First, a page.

Tuesday, March 9, 2010

"The Hurt Locker" and war in American films or The Superfluous Blog

The Academy Awards from Sunday night got me thinking about how films can be a snapshot of prevailing moods and attitudes of the era in which they are made (not merely of which they are made - an important difference). I think there are three different American films centering on war and the military from different periods that are highly illustrative of their respective times: White Christmas, Apocalypse Now, and The Hurt Locker. Each of these films says something different about its filmmaker and the audience that received it.

White Christmas was released in 1954 and starred Bing Crosby, Danny Kaye, and Rosemary Clooney. The film follows two army buddies after World War II who decide to throw a gala event for their old Major. Though most of the action in the film takes place in the U.S. during peacetime, war and the military have an undeniable presence in the story. Featuring Kaye’s signature slapstick antics and Crosby’s crooning, the film could almost be described as a love letter to “the Good War.” Danny Kaye’s character suffers an injury during an artillery battle in which his arm is affected for the rest of his life. This injury is used as a comic device throughout the remainder of the film (completely unthinkable in the current political environment). I would be willing to bet that the main reason the film is remembered at all today is because of its theme song heard ad infinitum every Christmas season. Otherwise, this is pretty challenging fare for those who grew up during more cynical times and is exactly the kind of movie that the Baby-Boom generation rebelled against. Simple, soft, and unquestioningly patriotic, White Christmas is indicative of the prevailing American mood of the post-war period. It is the complete opposite of the storytelling that Francis Ford Coppola would attempt 25 years later.

Apocalypse Now is undeniably an anti-war movie. The psychological trauma that Martin Sheen’s character, Benjamin Willard, suffers, the callousness of Robert Duvall’s now-infamous line, “I love the smell of napalm in the morning… It smells like, I dunno, victory,” and the insanity of Marlon Brando’s Walter Kurtz all confront the audience to re-evaluate its thinking about war and its effects not only on the perceived enemy but also on ourselves. The film’s soundtrack, which features such eclectic pieces as “Ride of the Walkyrie” and “The End” by The Doors, creates a portrait that reflects the mood of America in 1979. A nation crippled by guilt over the loss of morality and sanity asked, “How can we keep history from repeating itself?” Such a film would probably not even be made today, but for different reasons than White Christmas. Soldiers are not treated as saints. Military objectives are not viewed as just and necessary. War is not glorified. It is condemned.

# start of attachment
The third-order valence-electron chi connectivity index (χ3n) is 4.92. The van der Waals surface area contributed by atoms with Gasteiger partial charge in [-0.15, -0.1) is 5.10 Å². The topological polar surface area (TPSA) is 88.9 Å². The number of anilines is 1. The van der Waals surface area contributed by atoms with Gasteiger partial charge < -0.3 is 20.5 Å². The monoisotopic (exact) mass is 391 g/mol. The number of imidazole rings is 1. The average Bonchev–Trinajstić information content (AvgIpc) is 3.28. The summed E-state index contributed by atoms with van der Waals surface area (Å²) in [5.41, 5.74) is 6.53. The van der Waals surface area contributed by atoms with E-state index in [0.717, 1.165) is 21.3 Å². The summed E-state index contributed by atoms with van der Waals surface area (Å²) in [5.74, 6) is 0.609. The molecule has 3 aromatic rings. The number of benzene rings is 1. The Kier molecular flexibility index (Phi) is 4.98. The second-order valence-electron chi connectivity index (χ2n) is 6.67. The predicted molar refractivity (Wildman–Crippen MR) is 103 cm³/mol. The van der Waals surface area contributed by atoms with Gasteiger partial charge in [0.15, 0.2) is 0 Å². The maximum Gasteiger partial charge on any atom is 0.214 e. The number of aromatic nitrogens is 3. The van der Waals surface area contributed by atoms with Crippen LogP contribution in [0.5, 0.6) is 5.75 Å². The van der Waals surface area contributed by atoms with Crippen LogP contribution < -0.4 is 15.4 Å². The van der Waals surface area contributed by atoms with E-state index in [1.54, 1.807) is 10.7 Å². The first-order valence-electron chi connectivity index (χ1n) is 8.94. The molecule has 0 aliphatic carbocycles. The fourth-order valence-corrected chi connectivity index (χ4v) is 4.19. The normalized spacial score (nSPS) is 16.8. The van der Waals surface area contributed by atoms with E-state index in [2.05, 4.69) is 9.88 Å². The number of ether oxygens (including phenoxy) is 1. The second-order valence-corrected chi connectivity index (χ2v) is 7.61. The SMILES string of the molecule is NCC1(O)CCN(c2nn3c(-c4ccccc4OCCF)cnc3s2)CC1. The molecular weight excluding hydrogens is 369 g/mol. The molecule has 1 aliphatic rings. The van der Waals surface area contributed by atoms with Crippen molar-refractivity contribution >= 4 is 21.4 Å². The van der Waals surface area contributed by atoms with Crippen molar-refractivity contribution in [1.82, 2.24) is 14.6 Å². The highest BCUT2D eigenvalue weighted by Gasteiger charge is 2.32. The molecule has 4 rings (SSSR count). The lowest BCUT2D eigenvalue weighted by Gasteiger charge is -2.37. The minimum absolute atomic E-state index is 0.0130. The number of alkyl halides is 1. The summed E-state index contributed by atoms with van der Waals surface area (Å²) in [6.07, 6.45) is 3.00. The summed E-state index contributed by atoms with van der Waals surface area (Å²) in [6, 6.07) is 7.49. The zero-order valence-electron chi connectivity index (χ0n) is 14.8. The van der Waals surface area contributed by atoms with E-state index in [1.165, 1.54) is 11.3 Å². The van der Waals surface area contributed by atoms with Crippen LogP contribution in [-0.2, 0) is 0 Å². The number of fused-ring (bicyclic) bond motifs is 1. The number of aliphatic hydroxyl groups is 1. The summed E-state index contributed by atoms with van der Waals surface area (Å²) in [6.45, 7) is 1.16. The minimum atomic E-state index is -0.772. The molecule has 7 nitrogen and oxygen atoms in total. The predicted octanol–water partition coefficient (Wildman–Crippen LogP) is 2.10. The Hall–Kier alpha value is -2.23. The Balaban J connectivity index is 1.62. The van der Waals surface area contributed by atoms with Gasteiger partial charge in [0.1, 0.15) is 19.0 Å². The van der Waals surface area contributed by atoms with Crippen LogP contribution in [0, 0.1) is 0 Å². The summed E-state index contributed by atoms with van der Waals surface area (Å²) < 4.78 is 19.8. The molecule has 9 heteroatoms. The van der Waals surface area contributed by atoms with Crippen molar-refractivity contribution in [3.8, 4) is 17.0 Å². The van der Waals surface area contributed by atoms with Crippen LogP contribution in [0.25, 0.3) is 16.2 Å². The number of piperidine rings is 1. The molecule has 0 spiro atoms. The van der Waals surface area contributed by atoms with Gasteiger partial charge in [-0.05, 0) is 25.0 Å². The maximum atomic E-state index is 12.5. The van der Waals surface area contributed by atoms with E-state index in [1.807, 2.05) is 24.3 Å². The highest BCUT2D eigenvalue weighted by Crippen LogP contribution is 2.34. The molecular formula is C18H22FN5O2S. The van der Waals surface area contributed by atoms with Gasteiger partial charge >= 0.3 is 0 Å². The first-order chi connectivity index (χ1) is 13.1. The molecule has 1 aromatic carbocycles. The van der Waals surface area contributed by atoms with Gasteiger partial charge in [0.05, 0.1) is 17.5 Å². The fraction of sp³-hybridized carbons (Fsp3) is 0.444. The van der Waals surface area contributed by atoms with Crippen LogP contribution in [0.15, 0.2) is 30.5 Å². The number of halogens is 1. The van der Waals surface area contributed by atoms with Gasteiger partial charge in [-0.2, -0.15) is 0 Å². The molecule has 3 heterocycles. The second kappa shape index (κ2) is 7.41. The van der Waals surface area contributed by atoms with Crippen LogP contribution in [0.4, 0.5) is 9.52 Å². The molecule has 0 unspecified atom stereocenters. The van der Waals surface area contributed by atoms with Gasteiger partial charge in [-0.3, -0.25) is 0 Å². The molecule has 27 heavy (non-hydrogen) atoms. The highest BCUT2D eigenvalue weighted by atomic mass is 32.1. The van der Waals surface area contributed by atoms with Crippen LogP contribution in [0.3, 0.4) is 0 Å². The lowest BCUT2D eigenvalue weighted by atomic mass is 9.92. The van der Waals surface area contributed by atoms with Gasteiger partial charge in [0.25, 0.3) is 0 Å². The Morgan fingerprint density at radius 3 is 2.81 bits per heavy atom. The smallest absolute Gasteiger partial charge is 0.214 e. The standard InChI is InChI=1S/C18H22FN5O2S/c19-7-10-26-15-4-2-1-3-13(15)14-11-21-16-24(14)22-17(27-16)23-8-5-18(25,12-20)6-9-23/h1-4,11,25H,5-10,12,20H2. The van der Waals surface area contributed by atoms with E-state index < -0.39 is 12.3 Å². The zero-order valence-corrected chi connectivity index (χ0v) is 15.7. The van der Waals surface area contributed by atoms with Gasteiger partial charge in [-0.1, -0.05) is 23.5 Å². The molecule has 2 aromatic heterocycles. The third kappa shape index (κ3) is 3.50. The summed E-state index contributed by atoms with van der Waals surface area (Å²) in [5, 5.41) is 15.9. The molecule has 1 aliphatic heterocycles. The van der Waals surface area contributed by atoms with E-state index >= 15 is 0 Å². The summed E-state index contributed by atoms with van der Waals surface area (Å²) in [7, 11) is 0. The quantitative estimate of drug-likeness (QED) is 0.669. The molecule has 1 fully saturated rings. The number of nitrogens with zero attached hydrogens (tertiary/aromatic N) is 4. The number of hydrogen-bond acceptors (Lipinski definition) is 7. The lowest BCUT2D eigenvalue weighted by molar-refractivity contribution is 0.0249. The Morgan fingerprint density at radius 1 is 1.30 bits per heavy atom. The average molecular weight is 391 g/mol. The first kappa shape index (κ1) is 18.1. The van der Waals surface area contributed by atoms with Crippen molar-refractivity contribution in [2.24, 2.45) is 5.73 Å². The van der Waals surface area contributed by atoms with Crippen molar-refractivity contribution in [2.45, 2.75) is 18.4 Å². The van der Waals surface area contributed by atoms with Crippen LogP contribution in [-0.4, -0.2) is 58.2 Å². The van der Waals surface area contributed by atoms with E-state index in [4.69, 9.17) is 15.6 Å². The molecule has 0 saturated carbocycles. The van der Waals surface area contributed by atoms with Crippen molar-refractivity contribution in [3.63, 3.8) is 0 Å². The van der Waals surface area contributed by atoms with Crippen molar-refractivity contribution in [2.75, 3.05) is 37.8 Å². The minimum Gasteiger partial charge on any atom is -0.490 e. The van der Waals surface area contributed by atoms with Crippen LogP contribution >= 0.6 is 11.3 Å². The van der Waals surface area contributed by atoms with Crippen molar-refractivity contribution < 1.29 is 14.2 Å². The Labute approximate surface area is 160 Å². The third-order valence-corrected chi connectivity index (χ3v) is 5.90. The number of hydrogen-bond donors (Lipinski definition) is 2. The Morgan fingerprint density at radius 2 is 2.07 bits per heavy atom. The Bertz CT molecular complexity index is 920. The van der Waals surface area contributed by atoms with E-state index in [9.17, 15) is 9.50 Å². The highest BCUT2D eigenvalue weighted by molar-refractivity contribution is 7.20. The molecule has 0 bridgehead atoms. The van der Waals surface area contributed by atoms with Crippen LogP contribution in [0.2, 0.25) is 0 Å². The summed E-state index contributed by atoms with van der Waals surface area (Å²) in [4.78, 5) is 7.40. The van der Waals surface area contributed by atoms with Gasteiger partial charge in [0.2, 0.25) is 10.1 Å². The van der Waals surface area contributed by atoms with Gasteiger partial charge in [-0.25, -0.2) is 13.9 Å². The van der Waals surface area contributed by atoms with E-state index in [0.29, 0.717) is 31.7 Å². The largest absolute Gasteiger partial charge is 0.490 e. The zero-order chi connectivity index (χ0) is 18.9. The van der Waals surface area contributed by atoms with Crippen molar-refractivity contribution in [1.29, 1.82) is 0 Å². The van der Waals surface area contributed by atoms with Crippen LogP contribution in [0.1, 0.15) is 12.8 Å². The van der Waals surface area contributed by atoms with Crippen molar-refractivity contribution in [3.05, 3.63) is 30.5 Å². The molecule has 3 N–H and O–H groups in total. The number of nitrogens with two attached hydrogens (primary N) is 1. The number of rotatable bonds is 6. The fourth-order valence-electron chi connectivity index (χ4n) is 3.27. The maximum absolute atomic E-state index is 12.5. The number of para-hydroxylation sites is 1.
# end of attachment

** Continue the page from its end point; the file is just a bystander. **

While there are those who condemn the War on Terror, many more people have chosen to remain neutral on the subject for fear of being labeled unpatriotic or in league with terrorists. It is this mood of neutrality that colors the film The Hurt Locker. No stance is taken on the U.S. intervention in Iraq. These characters are not depicted as the kind of care-free grunts seen in White Christmas nor are they depicted as insane, bloodthirsty megalomaniacs like the ones in Apocalypse Now. I wish not to present a false dilemma in this space nor would I insinuate that members of the military are anything less than human. What I do insinuate is that the interests that are primarily served by the wars in Iraq in Afghanistan hide behind the troops to escape impunity of their motives. Kathryn Bigelow cannot criticize the War on Terror, the U.S. government, or any of the corporate contractors that have benefited from the Overseas Contingency Operations because she would be smeared in a media onslaught by every outlet from The New York Times to FOX News to those in the government from both parties as someone possessing the aforementioned undesirable traits. The Hurt Locker is a good film and I do not dispute its winning of Best Picture at the Academy Awards (worse films have received that honor). Still, the film left me feeling cold because of its neutrality. However, upon examining the period in which it was made, it only makes sense that The Hurt Locker would be what it is.

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